In the Czech Republic two distinct variants or interdialects of spoken Czech can be found, both corresponding more or less to geographic areas within the country. The first, and most widely used, is "Common Czech", spoken especially in Bohemia. It has some grammatical differences from "standard" Czech, along with some differences in pronunciation. The most common pronunciation changes include -ý becoming -ej in some circumstances, -é becoming -ý- in some circumstances (-ej- in others). Also, noun declension is changed, most notably the instrumental case. Instead of having various endings (depending on gender) in the instrumental, Bohemians will just put -ama or -ma at the end of all plural instrumental declensions. Currently, these forms are very common throughout the entire Czech republic, including Moravia and Silesia. Also pronunciation changes slightly, as the Bohemians tend to have more open vowels than Moravians. This is said to be especially prevalent among people from Prague.
The second major variant is spoken in Moravia and Silesia. Nowadays it is very close to the Bohemian form of Common Czech. This variant has some words different from its standard Czech equivalents. For example in Brno, tramvaj (streetcar or tram) is šalina (originating from German "ElektriSCHELINIE"). Unlike in Bohemia, Moravia and Silesia tend to have more local dialects varying from place to place, however just as in Bohemia, most have been already heavily influenced and mostly replaced by Common Czech. Everyday spoken form in Moravia and Silesia would be a mixture of remnants of old local dialect, some Standard Czech forms and especially Common Czech. The most notable difference is a shift in used prepositions and case of noun, for example k jídlu (to eat - dative) (as in German zum Essen) becomes na jídlo (accusative), as it is in Slovak na jedlo. It is a common misconception that the use of Standard Czech in everyday situations is more frequent than in Bohemia. The Standard Czech became standardized by the Czech national revivalists in the 19th century, based on an already two hundred year old translation of the Bible (Bible of Kralice) using an older variant of the then-current language (for example, preferring -ý- to -ej-). These Standard forms are still common in spoken language both in Moravia and Silesia. Some Moravians and Silesians therefore tend to say that they use "proper" language, unlike their Bohemian compatriots.
A special case is the Cieszyn Silesian dialect, spoken in the microregion of Cieszyn Silesia. It is spoken generally by the ethnic Polish minority. The dialect itself is a dialect of Polish but with strong Czech and German influences.
It should be noted that some south Moravian dialects are also sometimes, although rarely, considered (also by Czech linguists in the 90's or later, e.g. Václav Machek in his "Etymologický slovník jazyka českého", 1997, ISBN 80-7106-242-1, p. 8, who speaks about a "Moravian-Slovak" dialect from the region of Moravian "Slovácko") to be actually dialects of the Slovak language, which has its roots in the Moravian empire when Slovaks and Moravians were one nation (without Bohemians) with one language. Those dialects still have the same suffixes (for inflected substantives and pronouns and for conjugated verbs) as Slovak.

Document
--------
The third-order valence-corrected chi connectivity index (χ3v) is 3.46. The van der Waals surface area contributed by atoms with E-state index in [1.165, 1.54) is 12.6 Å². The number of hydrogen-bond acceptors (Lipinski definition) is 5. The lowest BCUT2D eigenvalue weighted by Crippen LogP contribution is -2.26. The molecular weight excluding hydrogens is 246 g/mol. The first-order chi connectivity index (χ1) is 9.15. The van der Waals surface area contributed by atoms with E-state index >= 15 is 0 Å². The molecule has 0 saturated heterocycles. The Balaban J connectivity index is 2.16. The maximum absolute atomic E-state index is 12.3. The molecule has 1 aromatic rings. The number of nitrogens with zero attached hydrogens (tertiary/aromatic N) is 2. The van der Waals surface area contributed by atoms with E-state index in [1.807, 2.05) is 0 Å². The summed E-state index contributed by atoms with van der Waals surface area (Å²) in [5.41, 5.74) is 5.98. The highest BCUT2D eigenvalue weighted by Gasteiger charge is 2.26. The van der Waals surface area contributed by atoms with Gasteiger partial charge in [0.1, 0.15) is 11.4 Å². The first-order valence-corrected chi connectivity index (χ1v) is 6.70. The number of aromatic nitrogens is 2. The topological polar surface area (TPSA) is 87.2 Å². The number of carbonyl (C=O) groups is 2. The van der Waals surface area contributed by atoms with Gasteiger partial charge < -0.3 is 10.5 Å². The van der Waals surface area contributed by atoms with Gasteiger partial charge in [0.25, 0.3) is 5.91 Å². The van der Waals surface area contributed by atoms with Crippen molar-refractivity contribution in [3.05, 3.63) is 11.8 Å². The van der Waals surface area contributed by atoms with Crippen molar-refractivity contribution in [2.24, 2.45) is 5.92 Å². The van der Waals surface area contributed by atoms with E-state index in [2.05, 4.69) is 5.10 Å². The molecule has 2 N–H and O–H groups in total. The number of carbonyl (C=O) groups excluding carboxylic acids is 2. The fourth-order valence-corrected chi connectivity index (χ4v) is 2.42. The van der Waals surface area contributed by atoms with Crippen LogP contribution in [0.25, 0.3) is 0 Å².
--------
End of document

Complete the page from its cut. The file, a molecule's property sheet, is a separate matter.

The minor dialect spoken in Pilsen and parts of Western Bohemia and in wester parts of former Prachens region differs, among other things, by intonation of questions: all the words except for the last word of a sentence have a high pitch. This is the reason why the people from Pilsen are said to be "singing". Words that start questions are often given an additional "-pa": "Kolipa je hodin?" (regular Czech: "Kolik je hodin?"; English: "What time is it?"). The words like "this" (regular Czech: "tento/tato/toto") are often replaced by "tuten/tuta/tuto"); some examples: "What is this? or "What's happening?" is "Copato?" instead of "Co se stalo? / Co je to?" or "Why?" is "Pročpa?" instead of "Proč?". The region of Chodsko is the home of a very special Czech-Polish dialect of the Chods people who were displaced in about the 10th century from Silesia owing to the protection of the western border of Bohemia.
The three genders are masculine, feminine, and neuter, with masculine further subdivided into animate and inanimate. Words for individuals with biological gender usually have the corresponding grammatical gender, with only a few exceptions; similarly, among the masculine nouns, the distinction between animate and inanimate also follows meaning. Other words have arbitrary grammatical genders. Thus, for instance, pes (dog) is masculine animate, stůl (table) is masculine inanimate, kočka (cat) and židle (chair) are feminine, and morče (guinea-pig) and světlo (light) are neuter.
Tenses and conditionals
Comparered to other Romance languages, Czech has a rather simple set of tenses. They are present, past, and future.
The future tense is another fickle part of Czech grammar. Often, verbs that appear to be present tense are actually future tense. For instance, the verb "vyhodit" (throw out) appears like a normal present tense, but actually indicates a future action. Vyhodit is actually a modified form of the verb "hodit" (to throw), with the prefix "vy-" added. The addition of such prefixes almost always changes the aspect of the verb, to the perfective aspect. This form of the verb has no present tense — it indicates a completed action, so a present tense wouldn't make sense: either the action is already completed (past) or yet to be completed (future). A different form, "vyhazovat", indicates an ongoing action (imperfective aspect) and has all three tenses.